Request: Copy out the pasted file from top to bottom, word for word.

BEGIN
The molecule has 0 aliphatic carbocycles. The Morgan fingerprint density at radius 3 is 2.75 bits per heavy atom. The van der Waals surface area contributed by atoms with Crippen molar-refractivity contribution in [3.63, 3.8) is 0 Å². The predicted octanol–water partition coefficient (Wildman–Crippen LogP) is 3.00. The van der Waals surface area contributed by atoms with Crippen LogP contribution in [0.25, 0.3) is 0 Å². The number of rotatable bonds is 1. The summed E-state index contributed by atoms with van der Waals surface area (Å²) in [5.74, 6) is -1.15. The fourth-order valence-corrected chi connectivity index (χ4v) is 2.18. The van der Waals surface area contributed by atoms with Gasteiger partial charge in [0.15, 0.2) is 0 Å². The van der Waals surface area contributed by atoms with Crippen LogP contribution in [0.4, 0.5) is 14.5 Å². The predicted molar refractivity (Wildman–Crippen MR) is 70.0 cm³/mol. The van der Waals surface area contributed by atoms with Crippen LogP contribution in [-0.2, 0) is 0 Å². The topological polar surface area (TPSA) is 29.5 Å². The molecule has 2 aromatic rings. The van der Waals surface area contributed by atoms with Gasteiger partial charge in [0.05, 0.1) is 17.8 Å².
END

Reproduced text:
The molecule has 0 aliphatic carbocycles. The Morgan fingerprint density at radius 3 is 2.75 bits per heavy atom. The van der Waals surface area contributed by atoms with Crippen molar-refractivity contribution in [3.63, 3.8) is 0 Å². The predicted octanol–water partition coefficient (Wildman–Crippen LogP) is 3.00. The van der Waals surface area contributed by atoms with Crippen LogP contribution in [0.25, 0.3) is 0 Å². The number of rotatable bonds is 1. The summed E-state index contributed by atoms with van der Waals surface area (Å²) in [5.74, 6) is -1.15. The fourth-order valence-corrected chi connectivity index (χ4v) is 2.18. The van der Waals surface area contributed by atoms with Gasteiger partial charge in [0.15, 0.2) is 0 Å². The van der Waals surface area contributed by atoms with Crippen LogP contribution in [0.4, 0.5) is 14.5 Å². The predicted molar refractivity (Wildman–Crippen MR) is 70.0 cm³/mol. The van der Waals surface area contributed by atoms with Crippen LogP contribution in [-0.2, 0) is 0 Å². The topological polar surface area (TPSA) is 29.5 Å². The molecule has 2 aromatic rings. The van der Waals surface area contributed by atoms with Gasteiger partial charge in [0.05, 0.1) is 17.8 Å².